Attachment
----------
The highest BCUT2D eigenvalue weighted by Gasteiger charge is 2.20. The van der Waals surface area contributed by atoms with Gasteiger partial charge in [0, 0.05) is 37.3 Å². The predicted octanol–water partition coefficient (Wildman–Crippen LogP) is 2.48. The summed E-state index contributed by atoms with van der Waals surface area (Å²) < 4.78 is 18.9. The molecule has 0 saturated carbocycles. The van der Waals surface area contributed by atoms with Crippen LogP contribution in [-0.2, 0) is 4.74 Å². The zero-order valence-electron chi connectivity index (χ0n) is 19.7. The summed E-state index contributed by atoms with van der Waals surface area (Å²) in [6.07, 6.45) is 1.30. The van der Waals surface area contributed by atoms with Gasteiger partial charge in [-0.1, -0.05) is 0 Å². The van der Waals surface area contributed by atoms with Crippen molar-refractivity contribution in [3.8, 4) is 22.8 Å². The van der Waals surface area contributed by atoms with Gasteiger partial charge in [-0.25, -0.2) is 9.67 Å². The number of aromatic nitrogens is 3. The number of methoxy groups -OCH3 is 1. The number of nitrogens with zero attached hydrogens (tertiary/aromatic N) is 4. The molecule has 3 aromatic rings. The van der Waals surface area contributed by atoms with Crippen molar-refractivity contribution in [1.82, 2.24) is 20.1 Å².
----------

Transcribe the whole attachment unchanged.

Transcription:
The highest BCUT2D eigenvalue weighted by Gasteiger charge is 2.20. The van der Waals surface area contributed by atoms with Gasteiger partial charge in [0, 0.05) is 37.3 Å². The predicted octanol–water partition coefficient (Wildman–Crippen LogP) is 2.48. The summed E-state index contributed by atoms with van der Waals surface area (Å²) < 4.78 is 18.9. The molecule has 0 saturated carbocycles. The van der Waals surface area contributed by atoms with Crippen LogP contribution in [-0.2, 0) is 4.74 Å². The zero-order valence-electron chi connectivity index (χ0n) is 19.7. The summed E-state index contributed by atoms with van der Waals surface area (Å²) in [6.07, 6.45) is 1.30. The van der Waals surface area contributed by atoms with Gasteiger partial charge in [-0.1, -0.05) is 0 Å². The van der Waals surface area contributed by atoms with Crippen molar-refractivity contribution in [3.8, 4) is 22.8 Å². The van der Waals surface area contributed by atoms with Gasteiger partial charge in [-0.25, -0.2) is 9.67 Å². The number of aromatic nitrogens is 3. The number of methoxy groups -OCH3 is 1. The number of nitrogens with zero attached hydrogens (tertiary/aromatic N) is 4. The molecule has 3 aromatic rings. The van der Waals surface area contributed by atoms with Crippen molar-refractivity contribution in [1.82, 2.24) is 20.1 Å².